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Brockport Greek life welcomes first Latino fraternity

by Mark Cuminale - Staff Writer
Fri, Nov 30th 2018 03:00 pm

A baby blue and white banner has been added to The College at Brockport’s Seymour College Union. The words underneath the Greek lettering read: Lambda Sigma Upsilon.

The new banner acted as a backdrop for Monday’s chartering ceremony as students, faculty and members of the preexisting six sororities and fraternities showed up to welcome the latest addition to the Greek life community.

The Lambda Sigma Upsilon Latino Fraternity Inc. (LSU) Taburasa charter was officially initiated on Friday, Nov. 16. It was evident during the ceremony that the excitement felt by the LSU brothers hadn’t warn off over Thanksgiving break.

During the opening speech, College President Heidi Macpherson recognized LSU’s induction was the first since Pi Kappa Phi, which was founded in 1993, but Macpherson’s assertion that LSU was the first Latino Greek organization resonated more deeply.

“[LSU] is the first Latino Greek organization in the college’s history,” Macpherson said. “This is important because we have seen an increase in the number of our Latino/Latina students applying to our college, and we want to make sure we have a welcoming arm to everyone here.”

LSU’s national executive director Gilbert Vega, 27, was present at the ceremony and welcomed the Taburasa charter into the national organization’s family with warmth and familiarity.

“The organization is looking forward to the impact that these brothers will not only have in the Greek life community, but the campus community as a whole,” Vega said. “We have the utmost confidence in our newest members to continue to live up to these standards while influencing its campus community as recognized leaders.”

Vega, who has been an LSU member since 2010, oversees all of the operations of the organization’s undergraduate level. The organization’s national focus centers around hosting educational workshops and raising money for HIV/Aids awareness.

“Our goal is to try and create some sustainability with the chapter in regards to overall performance,” Vega said. “Our organization was founded on four principles—academic excellence, cultural awareness and diversity, brotherhood and being a role model to the community.”

The Taburasa chapter includes president and junior Christopher Suarez, treasurer and junior Brandy Diaz, secretary and junior Michael Bobadilla and vice president and sophomore Jesus Cabrera.

During Suarez’s speech, he noted the journey that brought them all there started with three Brockport students in 2016. Former students Christopher Rivera and Harlyn Morillo, along with current senior Matthew Goris started the process that Suarez and his fellow brothers would later complete. Suarez credited the students with lifting the moratorium, and giving them the opportunity to achieve their goal.

  For the members of the Taburasa chapter, the road to becoming an official organization was long and arduous. All of the current members joined when the group was in its infancy. During that period, they were considered an interest group—a distinction that they were granted after being officially colonized by the college.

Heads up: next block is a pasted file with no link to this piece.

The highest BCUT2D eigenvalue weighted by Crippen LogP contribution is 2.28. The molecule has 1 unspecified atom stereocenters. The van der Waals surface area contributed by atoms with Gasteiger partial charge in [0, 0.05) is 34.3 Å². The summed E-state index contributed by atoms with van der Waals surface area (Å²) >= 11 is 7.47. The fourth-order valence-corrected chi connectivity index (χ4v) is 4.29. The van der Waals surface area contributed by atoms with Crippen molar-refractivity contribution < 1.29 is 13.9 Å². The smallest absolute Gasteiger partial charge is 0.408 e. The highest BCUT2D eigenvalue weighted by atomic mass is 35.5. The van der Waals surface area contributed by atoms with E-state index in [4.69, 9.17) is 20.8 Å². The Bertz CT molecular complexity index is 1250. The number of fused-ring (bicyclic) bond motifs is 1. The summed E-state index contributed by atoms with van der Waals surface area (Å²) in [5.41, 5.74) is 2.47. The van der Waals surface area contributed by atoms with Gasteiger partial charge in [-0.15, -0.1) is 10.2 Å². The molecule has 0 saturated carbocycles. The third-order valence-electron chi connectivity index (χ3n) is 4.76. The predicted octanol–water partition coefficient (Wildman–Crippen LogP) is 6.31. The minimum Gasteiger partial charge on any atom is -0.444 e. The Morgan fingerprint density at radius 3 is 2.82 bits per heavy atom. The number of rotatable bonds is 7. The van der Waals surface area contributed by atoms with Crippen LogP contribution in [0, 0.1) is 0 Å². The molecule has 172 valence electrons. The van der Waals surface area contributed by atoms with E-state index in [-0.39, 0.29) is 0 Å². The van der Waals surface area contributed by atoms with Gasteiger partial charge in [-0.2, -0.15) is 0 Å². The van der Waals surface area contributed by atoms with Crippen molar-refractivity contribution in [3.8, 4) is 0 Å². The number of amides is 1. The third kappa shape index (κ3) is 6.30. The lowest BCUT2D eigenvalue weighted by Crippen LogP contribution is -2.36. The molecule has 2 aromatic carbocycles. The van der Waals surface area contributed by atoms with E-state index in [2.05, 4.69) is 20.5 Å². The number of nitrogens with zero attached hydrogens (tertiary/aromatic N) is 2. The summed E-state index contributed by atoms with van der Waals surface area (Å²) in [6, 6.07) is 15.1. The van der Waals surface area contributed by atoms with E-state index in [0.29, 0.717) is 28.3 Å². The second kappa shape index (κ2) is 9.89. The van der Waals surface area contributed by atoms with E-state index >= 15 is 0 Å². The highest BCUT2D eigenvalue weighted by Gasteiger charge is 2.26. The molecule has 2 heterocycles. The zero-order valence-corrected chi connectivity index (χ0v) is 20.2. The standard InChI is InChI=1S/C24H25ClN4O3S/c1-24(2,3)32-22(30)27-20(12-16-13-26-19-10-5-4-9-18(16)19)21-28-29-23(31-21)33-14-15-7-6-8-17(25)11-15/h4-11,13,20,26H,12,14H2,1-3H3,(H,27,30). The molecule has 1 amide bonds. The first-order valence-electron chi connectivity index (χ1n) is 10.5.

Starting new charters became more difficult after Brockport established a temporary ban  on additional fraternities and sororities. According to student organization coordinator Amy McNulty, the moratorium on Greek life charters were put in place during the mid 90s. McNulty sees this action as a result of Greek life culture of the 90s.

  “The 90s was a very different culture,” McNulty said. “There wasn’t the same support in terms of new member education. From my understanding, it was more of a pledge process that you would see in the stereotypical [sorority or fraternity] movies.”

  McNulty attributes the change in sorority and fraternity culture to stricter laws, regulations and requirements from colleges and national offices.

  Jesus Cabrera, 18, is the youngest and most recent member of the Tuburasa charter. He began the process of joining in the spring of 2018 when they were still an interest group. After researching the organization online, Cabrera decided to seek out the developing group on campus.

  “I like their goals and what they stand for,” Cabrera said. “You feel really connected. I know brothers who live in Arizona and New Jersey. I like the fact that, just because I’m from New York, it doesn’t mean that I’m only going to be connected to brothers from New York. I can branch out.”

  As for future plans, Cabrera believes there is a lot of work to be done within the campus community. This week the chapter plans on spreading their organization’s information at tabling events. According to Cabrera, other plans include fundraisers and campus events.

“Next semester, we want to do collaborations with other group organizations on campus,” Cabrera said. “We want to get involved with multicultural groups to make sure the campus community is active for everyone. We also want to do events with the LGBT community. We can help them do more events on campus and help them feel more welcome and supported.”

The commonality among charter members is a belief in a lifelong commitment to their organization. It requires that each member believes in the values the organization stands for and contributes to the processes outlined in their mission statements. Now that the difficult road to official recognition is complete, the laborious journey that brought LSU’s Taburasa charter into existence can act as currency in the business of making a difference.